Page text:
If the safety and efficacy of the drug is the issue why doesn't the court recognize that it would be used to cover up child sex abuse? Ephedrine is behind the counter, and sometimes not available at all, due to safety concerns that it is purchased for use in manufacturing meth.

gregq said...

"So any random 14-year-old can buy a drug that causes her to have an abortion

That is not what Plan B does. You're thinking of RU486."

Um, no. the drug is an abortificant, not a contraceptive.

A contraceptive blocks conception, i.e. it keeps the sperm and egg from getting together. Plan B doesn't do that. Plan B keeps a fertilized human egg (also known as a human being) from implanting on the woman's uterus.

John said...

Is it possibly maybe potentially evidence of statutory rape when a girl 15 years old (or younger) seeks to purchase Plan B from a drugstore?

Mark said...

Gregq, please check your science on how standard birth control pills operate. Hint: no pill is going to stop the sperm and egg from getting together.

The only thing the pill does is cause the fertilized egg not to implant on the uterine wall. Plan B does the same thing regarding implantation.

If you want to make a point, be sure you know what you are talking about .

I Have Misplaced My Pants said...

Mark, the "standard birth control pill" prevents ovulation which certainly does keep the sperm and the egg from getting together.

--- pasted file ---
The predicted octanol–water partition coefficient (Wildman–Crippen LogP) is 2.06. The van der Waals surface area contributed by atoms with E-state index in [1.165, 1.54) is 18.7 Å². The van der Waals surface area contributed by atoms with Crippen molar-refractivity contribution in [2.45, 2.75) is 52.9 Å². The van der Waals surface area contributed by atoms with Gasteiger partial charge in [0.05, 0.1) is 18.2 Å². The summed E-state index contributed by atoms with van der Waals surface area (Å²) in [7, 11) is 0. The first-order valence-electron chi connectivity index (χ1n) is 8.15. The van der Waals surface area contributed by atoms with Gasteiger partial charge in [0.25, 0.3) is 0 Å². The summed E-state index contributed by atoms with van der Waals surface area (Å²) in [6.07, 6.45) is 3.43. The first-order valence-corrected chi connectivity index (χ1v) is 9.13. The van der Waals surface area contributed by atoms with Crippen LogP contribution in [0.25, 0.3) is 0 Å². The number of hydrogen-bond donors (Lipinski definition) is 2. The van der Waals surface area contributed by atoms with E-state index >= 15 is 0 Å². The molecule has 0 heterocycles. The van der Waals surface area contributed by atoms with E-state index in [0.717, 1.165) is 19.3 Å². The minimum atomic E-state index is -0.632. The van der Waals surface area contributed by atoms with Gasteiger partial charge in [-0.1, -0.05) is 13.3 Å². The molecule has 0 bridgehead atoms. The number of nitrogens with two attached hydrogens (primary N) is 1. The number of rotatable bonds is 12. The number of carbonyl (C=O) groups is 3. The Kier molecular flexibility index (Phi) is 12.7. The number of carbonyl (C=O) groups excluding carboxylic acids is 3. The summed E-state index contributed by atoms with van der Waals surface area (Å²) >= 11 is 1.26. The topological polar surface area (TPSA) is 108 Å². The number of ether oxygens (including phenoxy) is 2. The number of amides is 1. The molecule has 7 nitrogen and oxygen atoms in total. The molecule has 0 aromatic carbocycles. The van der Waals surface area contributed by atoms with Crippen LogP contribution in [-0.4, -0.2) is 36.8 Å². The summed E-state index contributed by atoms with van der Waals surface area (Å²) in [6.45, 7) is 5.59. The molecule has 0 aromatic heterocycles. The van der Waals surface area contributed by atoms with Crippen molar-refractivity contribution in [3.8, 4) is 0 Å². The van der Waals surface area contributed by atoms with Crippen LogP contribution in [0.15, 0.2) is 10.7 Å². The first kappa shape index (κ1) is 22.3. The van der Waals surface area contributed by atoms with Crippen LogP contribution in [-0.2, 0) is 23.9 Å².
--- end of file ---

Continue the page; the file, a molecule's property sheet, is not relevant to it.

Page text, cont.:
Mark said...

Not the progestin only pill, like my wife took.

Jay said...

Richard Dolan:

This:
He also accused the administration of hypocrisy for opposing voter ID laws but being engaged in the “suppression of the rights of women”

Is not "candor" nor is it mere frustration.

It is political silliness.

Balfegor said...

Re: Richard Dolan:

I have known Judge Korman for 30 years, in many contexts, beginning when I was an AUSA when he was USAtty. He is as deliberate and careful as it is possible for a judge to be, and is among the most highly repected judges in the SDNY or EDNY.

It is a great pity, then, that Salon has made him look like such a buffoon.

Skyler said...

Why am I reminded of Roland Freisler?

http://www.youtube.com/watch?v=aNi5256dhvM&bpctr=1368015202

Robert Cook said...

"Choom, right wing?"

After 4 and half years you still haven't got it?

Larry J said...

somefeller said...
Larry J asks:Or is he just another damned failed lawyer who thinks he knows everything about everything?

I suspect he's a lot more successful than you, Larry, particularly given that he's a judge and all. But please, continue with the "he's just a failed lawyer" rants. That's very convincing.


Actually, I think a high percentage of all judges are failed lawyers with sufficient political connections to get appointed to a job where they can't be fired. I don't see judges as the high priests of the law like some appear to do. A certain percentage of all people are assholes. Lawyers as a group seem to have a higher percentage of assholes than the population at large and judges are worse.